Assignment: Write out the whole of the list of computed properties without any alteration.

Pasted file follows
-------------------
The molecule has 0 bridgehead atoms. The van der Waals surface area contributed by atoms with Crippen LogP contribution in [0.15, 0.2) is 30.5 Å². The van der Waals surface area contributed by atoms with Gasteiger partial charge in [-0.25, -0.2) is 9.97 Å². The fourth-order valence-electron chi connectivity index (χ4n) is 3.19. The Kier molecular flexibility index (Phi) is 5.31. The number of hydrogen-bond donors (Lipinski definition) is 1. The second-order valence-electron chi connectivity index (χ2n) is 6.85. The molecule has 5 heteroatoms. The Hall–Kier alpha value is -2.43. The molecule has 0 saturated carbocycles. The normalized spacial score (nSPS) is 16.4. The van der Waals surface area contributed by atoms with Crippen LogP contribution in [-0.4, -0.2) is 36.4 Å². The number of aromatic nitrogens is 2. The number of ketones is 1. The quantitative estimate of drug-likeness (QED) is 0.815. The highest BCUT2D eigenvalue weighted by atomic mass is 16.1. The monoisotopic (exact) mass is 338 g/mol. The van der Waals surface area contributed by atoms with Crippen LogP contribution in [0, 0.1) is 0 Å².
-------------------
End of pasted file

The molecule has 0 bridgehead atoms. The van der Waals surface area contributed by atoms with Crippen LogP contribution in [0.15, 0.2) is 30.5 Å². The van der Waals surface area contributed by atoms with Gasteiger partial charge in [-0.25, -0.2) is 9.97 Å². The fourth-order valence-electron chi connectivity index (χ4n) is 3.19. The Kier molecular flexibility index (Phi) is 5.31. The number of hydrogen-bond donors (Lipinski definition) is 1. The second-order valence-electron chi connectivity index (χ2n) is 6.85. The molecule has 5 heteroatoms. The Hall–Kier alpha value is -2.43. The molecule has 0 saturated carbocycles. The normalized spacial score (nSPS) is 16.4. The van der Waals surface area contributed by atoms with Crippen LogP contribution in [-0.4, -0.2) is 36.4 Å². The number of aromatic nitrogens is 2. The number of ketones is 1. The quantitative estimate of drug-likeness (QED) is 0.815. The highest BCUT2D eigenvalue weighted by atomic mass is 16.1. The monoisotopic (exact) mass is 338 g/mol. The van der Waals surface area contributed by atoms with Crippen LogP contribution in [0, 0.1) is 0 Å².